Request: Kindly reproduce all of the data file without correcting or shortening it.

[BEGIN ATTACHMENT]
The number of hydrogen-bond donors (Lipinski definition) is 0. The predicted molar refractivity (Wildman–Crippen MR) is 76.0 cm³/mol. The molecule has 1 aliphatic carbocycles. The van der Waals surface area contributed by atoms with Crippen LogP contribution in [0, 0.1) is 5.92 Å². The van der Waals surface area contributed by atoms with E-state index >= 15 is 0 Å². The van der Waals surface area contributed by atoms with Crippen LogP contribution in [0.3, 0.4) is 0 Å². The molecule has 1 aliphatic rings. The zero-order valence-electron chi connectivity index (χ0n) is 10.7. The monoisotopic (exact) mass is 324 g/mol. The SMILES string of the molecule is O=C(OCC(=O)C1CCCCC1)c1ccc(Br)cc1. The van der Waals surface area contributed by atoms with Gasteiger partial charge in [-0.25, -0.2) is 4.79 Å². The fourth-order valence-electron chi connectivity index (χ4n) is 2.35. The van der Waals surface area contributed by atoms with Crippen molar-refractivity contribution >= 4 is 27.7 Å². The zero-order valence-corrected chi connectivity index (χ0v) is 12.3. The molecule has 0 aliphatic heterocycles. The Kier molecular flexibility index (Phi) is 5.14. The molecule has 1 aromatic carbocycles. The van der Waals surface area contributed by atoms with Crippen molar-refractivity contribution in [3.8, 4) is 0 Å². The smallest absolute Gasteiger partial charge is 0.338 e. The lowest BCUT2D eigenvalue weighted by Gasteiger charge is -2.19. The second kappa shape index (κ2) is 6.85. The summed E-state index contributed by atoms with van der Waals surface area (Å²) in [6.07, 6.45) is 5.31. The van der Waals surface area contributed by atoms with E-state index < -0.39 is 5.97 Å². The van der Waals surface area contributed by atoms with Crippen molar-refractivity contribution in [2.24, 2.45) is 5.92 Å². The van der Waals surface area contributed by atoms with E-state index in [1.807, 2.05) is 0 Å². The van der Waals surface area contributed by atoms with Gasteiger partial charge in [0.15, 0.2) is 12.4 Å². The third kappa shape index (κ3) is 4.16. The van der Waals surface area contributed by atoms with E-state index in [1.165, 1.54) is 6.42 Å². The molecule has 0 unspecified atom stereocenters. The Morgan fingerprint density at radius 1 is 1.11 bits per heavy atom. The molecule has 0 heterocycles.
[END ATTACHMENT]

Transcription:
The number of hydrogen-bond donors (Lipinski definition) is 0. The predicted molar refractivity (Wildman–Crippen MR) is 76.0 cm³/mol. The molecule has 1 aliphatic carbocycles. The van der Waals surface area contributed by atoms with Crippen LogP contribution in [0, 0.1) is 5.92 Å². The van der Waals surface area contributed by atoms with E-state index >= 15 is 0 Å². The van der Waals surface area contributed by atoms with Crippen LogP contribution in [0.3, 0.4) is 0 Å². The molecule has 1 aliphatic rings. The zero-order valence-electron chi connectivity index (χ0n) is 10.7. The monoisotopic (exact) mass is 324 g/mol. The SMILES string of the molecule is O=C(OCC(=O)C1CCCCC1)c1ccc(Br)cc1. The van der Waals surface area contributed by atoms with Gasteiger partial charge in [-0.25, -0.2) is 4.79 Å². The fourth-order valence-electron chi connectivity index (χ4n) is 2.35. The van der Waals surface area contributed by atoms with Crippen molar-refractivity contribution >= 4 is 27.7 Å². The zero-order valence-corrected chi connectivity index (χ0v) is 12.3. The molecule has 0 aliphatic heterocycles. The Kier molecular flexibility index (Phi) is 5.14. The molecule has 1 aromatic carbocycles. The van der Waals surface area contributed by atoms with Crippen molar-refractivity contribution in [3.8, 4) is 0 Å². The smallest absolute Gasteiger partial charge is 0.338 e. The lowest BCUT2D eigenvalue weighted by Gasteiger charge is -2.19. The second kappa shape index (κ2) is 6.85. The summed E-state index contributed by atoms with van der Waals surface area (Å²) in [6.07, 6.45) is 5.31. The van der Waals surface area contributed by atoms with E-state index < -0.39 is 5.97 Å². The van der Waals surface area contributed by atoms with Crippen molar-refractivity contribution in [2.24, 2.45) is 5.92 Å². The van der Waals surface area contributed by atoms with E-state index in [1.807, 2.05) is 0 Å². The van der Waals surface area contributed by atoms with Gasteiger partial charge in [0.15, 0.2) is 12.4 Å². The third kappa shape index (κ3) is 4.16. The van der Waals surface area contributed by atoms with E-state index in [1.165, 1.54) is 6.42 Å². The molecule has 0 unspecified atom stereocenters. The Morgan fingerprint density at radius 1 is 1.11 bits per heavy atom. The molecule has 0 heterocycles.